1. Humour and laughter can help less sociable students in language classes to feel a part of the peer group and join class activities without feeling exposed or vulnerable.

  2. Humour in language classes reduces tension, improves the classroom atmosphere, increases enjoyment and has a positive impact on student-teacher interactions.

  3. And the best bit? Humour in the language classroom can increase students’ attention, retention of what is learned, foster a constructive attitude towards mistakes, as well as stimulate both creative and critical thinking.

I wish, wish, wish laughter had been a stronger focus in my secondary education. But the past is the past, and all I can do is ensure future generations feel inspired by languages. Hence, I'll zoom in on creative and critical thinking here; for Gen Z and the incoming Gen A, these two traits are FUNDAMENTAL for their success in navigating a 21st-century workforce.

Human connection, laughing with one another, creating words and exploring languages in a down-to-earth, safe and open environment develop strong communication skills. Incidentally, as we become ever more global, and yet ever more distant, communicating with people from other countries is essential. But people are fearful of the unknown, they shy away from different and are fearful of embarrassment.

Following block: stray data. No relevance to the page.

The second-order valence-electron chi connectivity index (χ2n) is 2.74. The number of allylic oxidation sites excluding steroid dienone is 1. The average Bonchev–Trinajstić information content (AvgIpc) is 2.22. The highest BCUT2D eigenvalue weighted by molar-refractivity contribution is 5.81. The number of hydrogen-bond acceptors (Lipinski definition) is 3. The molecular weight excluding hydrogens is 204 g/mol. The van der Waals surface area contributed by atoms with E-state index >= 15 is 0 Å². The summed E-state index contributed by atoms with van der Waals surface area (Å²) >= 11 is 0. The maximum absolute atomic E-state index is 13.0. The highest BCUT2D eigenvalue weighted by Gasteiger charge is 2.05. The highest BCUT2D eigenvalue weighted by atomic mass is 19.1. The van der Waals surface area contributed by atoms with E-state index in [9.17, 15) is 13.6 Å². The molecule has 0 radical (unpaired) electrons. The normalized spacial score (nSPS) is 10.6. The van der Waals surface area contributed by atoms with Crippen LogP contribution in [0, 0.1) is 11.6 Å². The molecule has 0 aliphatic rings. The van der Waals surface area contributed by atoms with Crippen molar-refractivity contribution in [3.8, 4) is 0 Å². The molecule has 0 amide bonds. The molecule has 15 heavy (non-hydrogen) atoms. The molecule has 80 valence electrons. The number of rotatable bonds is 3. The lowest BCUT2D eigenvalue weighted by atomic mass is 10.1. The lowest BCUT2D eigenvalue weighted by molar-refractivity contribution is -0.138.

And hence, communicating creatively provides the perfect solution. You see, embracing imperfections, accents, and a playful approach to languages breaks down the wall of fear, brick by brick. When people laugh together, they feel connected to one another. After all, laughter is the shortest distance between two people, and a competitive advantage of being human is that we do this very, (very) well.

Have you ever laughed at a joke told by Chat GPT? No? That's because they are sh*t.

Humans are very funny, and I do believe that in a rapidly accelerating techy world, our competitive advantage will be being human (with a dash of humour). Language learning environments saturated in humour might just be the winning option to ensure the next generation is resilient, creative, and smart enough to combat the ever-changing landscape we can expect from a digitalised society.

As I walked out of that German class, I thought to myself, "If I don't laugh, I'll cry."

Beneath the hormonal, bored and angry teenager was an insecure little girlie who was made to feel like she was stupid because she couldn't remember long lists of vocabulary and her grammar was all over the place.

A little bit of laughter might have changed everything.


Author: Olive Halsall is the Founder and CEO of Olea Education, an EdTech on a mission to make languages fun. Through our card game, Private Joke, and workshops, Olea Createathons, we are on a mission to normalise and revolutionise language learning around the world. Olive holds a 1st Class Hons in French, Mandarin & Business from the University of Birmingham where she was awarded the CIS Confucius Language Scholarship to attend Tsinghua University on exchange. In addition, she holds an MPhil in Education from St Catharine's College, University of Cambridge, during which she published her thesis on poetry and multilingual identity.